While my job as an Employment Counsellor brings me in contact with many who are out of work entirely, I’ve also become aware of lot of people who would love to change jobs.
For some, it’s a case of having done the job for so long, there’s nothing left to provide the mental stimulation of discovering anything new. The job they do has become monotonous, routine and they just feel that something big is missing. Many of these people are quite good at what they do and are paid well for their skills and experience; it’s just that there’s no excitement anymore, there’s no challenge. The work they perform is pretty much the same day after day, week after week; they sometimes feel they could run on autopilot and let their imagination drift into other things and no one would know the difference.
The easy answer is quit and move on to something new. Ah but the reality of course is this is so much easier said then done. Most people have mortgages, debts, bills, etc. that need attention and they’ve come to live in a lifestyle that they are reluctant to alter. The decision of what to do as an alternative and subsequent career keeps them from turning another chapter in their working life. Stuck. Immobile. Paralyzed. Choose your word, it’s pretty much the same no matter which you fancy.
Looking at things from a big picture point of view, it’s rather sad actually. So supposing you work until your 65 or 67, you calculate how many years you’ve got to go. With that number, you now multiply 46 weeks a year as an average x 35 hours a week. What number did you arrive at? This is how many hours you’ve got to go until you retire. Each one of those hours will be similar to the one you’re experiencing right now if the job is that routine. If you’re feeling little stimulation in the job, you’ve already learned pretty much all there is to know and you see no prospect of the role being expanded upon, well…yes, it’s sad. This is it; this is how it will end.
But it doesn’t have to be this way. And changing what you do at this point doesn’t mean you’ve had a mental breakdown or crisis of confidence. If anything, it’s you responding with courage and vigor to reinvent yourself; kick starting the process of bettering your well-being. While it can be daunting to walk away from something you’ve become accustomed to doing for so long, it can also be invigorating and hugely satisfying.
It costs nothing to think about what’s next. For some, the answer is to stay in the same field and transition your existing job-specific skills into a more enhanced role. A life-long construction worker might become a Home Inspector, a Site Foreman, work with a Manufacturer to design better tools used in the job, or look at passing on the knowledge they’ve acquired teaching others in a Trades program. Like I say, thinking of possibilities costs nothing.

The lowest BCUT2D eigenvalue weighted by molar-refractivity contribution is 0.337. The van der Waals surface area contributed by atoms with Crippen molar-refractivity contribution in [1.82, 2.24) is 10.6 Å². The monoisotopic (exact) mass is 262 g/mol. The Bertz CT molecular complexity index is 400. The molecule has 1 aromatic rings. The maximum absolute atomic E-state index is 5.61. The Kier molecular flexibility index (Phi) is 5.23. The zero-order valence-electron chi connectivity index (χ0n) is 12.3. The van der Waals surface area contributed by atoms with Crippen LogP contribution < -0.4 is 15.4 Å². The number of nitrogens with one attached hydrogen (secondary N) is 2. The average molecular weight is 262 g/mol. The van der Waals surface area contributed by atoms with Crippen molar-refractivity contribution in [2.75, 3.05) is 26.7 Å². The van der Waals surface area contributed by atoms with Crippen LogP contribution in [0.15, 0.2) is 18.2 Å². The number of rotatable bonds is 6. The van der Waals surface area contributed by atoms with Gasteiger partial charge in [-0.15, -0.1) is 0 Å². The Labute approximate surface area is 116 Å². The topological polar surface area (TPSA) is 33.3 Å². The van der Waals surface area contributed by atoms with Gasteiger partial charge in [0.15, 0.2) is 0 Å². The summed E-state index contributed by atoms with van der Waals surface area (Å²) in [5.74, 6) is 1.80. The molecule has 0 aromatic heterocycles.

For others, if they are going to do something new, they want a clean break from the entire field altogether. The Massage Therapist is exhausted using their own body to relax others, and while they don’t know what they’d like to do, they do know it falls beyond this career.
There’s so much good that comes from people moving on to other things. First of all, there’s almost always a number of people who are waiting for openings to occur so they can apply. The applicants-in-waiting are hungry to get started, excited and enthused about launching their careers doing what you do now. While they lack the expertise you have, they want to learn, they are eager and that mental stimulation they have is exactly what you fondly remember yourself. It’s not hard to feel envious.
It’s also good for employers to have a changeover in their staffing; it provides an opportunity to re-evaluate roles, move people around, promote from within or bring in outside help to infuse new ideas, best practices or reinvigorate some employees. Customers win too, for although many will miss you, they’ll come to appreciate with time those who replace you, just as they came to appreciate you when you replaced your predecessor. How long ago was it?
There is a danger too if you stay too long on autopilot. You may become disinterested in keeping up with new technology and better ways of doing the work you do now. You may actually become a danger to yourself, your co-workers and the products or services you offer may actually deteriorate if you’re not mentally focused in the work you do. I’d not want to have a Surgeon operating on me who has lost the enthusiasm for his work, nor work around dangerous machinery with a co-worker who isn’t focused on safely going about his or her day. One slip up and one of us could be paying for that lack of attentiveness for the rest of our lives – no exaggeration.
Save yourself. You’ve got this one life to live and time keeps ticking. You don’t get to flip the hourglass or get a do-over.
Need help exploring a next move? Consider some career exploration with a professional. Do it. The best know the answers aren’t in them but rather in you. The alternative dear reader is …?
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